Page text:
They have a good reputation
If you are looking for an electrical contractor, you will choose from several technicians with a good reputation. Many of them are recommended for their quality work. Therefore, you must avoid looking for professional hands based on price. Instead, you need to consider the workers based on superior work and customer service experience. The right technicians can be found through word of mouth. Consider asking your friends, family, neighbors and colleagues to recommend the right professional. However, make sure they have a valid license and insurance.

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Sunday, September 8, 2013

Great Home Lighting Ideas

The lighting design of your house should be one of your priorities when interior decorating. It is often taken for granted and people just add it at the last minute, which results in bad choices. It is highly recommended that you include it even at the beginning stages of floor planning and space decorating. Lighting can enhance the ambiance, feel, and general mood of your home. Not many are aware that poor lighting can hide even your most perfectly decorated room. Since it can tremendously affect the aesthetic aspect of your environment, you need to plan your interior lighting well.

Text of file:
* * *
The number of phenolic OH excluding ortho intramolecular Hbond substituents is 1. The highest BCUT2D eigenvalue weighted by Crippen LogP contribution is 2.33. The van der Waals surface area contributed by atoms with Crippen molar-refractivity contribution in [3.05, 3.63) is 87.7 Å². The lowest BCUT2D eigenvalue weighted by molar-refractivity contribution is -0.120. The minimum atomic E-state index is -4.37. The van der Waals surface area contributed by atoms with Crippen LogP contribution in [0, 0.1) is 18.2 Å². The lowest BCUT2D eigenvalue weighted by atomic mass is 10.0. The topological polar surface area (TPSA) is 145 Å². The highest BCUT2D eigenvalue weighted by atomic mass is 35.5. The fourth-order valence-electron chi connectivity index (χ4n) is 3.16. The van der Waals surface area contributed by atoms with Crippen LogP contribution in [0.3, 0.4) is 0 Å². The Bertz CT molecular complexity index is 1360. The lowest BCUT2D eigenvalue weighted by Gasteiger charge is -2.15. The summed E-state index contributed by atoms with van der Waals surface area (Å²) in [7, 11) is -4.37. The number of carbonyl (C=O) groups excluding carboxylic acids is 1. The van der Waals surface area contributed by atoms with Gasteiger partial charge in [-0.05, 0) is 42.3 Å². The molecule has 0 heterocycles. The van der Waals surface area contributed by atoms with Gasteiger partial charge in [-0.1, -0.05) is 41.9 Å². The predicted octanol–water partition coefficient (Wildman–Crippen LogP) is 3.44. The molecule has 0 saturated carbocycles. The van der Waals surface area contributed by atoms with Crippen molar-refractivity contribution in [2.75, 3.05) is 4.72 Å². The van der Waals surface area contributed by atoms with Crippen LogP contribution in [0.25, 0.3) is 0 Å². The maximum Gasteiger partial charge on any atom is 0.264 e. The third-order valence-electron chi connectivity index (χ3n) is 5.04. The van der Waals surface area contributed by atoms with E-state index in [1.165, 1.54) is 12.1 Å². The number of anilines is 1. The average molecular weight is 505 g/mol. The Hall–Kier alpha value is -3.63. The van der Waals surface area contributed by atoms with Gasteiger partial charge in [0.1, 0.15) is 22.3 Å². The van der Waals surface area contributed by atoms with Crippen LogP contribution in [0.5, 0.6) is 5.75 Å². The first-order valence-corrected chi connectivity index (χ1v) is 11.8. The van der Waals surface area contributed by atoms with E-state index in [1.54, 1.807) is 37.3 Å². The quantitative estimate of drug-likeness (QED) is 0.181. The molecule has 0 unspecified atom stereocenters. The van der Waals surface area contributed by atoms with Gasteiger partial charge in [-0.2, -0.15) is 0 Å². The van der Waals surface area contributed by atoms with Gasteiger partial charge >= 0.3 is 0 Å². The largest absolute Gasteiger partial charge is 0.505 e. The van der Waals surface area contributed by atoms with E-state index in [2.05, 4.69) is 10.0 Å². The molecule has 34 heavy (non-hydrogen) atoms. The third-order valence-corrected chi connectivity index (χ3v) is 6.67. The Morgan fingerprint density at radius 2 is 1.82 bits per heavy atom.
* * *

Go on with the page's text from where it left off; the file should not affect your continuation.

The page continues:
Here are some things to consider for your interior lighting:

Contrast. To give your space more personality, try to allow shadows and contrasts through lighting design. If you have an overly even lighting, it might appear bland and boring. Use it also to highlight the architectural details of your home. If you have a textured wall, for example, you might want a light that is not too bright so as not to whitewash your wall.

Fixtures. To save time and energy in choosing different fixtures for every light source, you might like to use fixtures from the same theme or collection. There are collections available in the same finish for chandeliers, wall fixtures, pendants, and even wall lamps.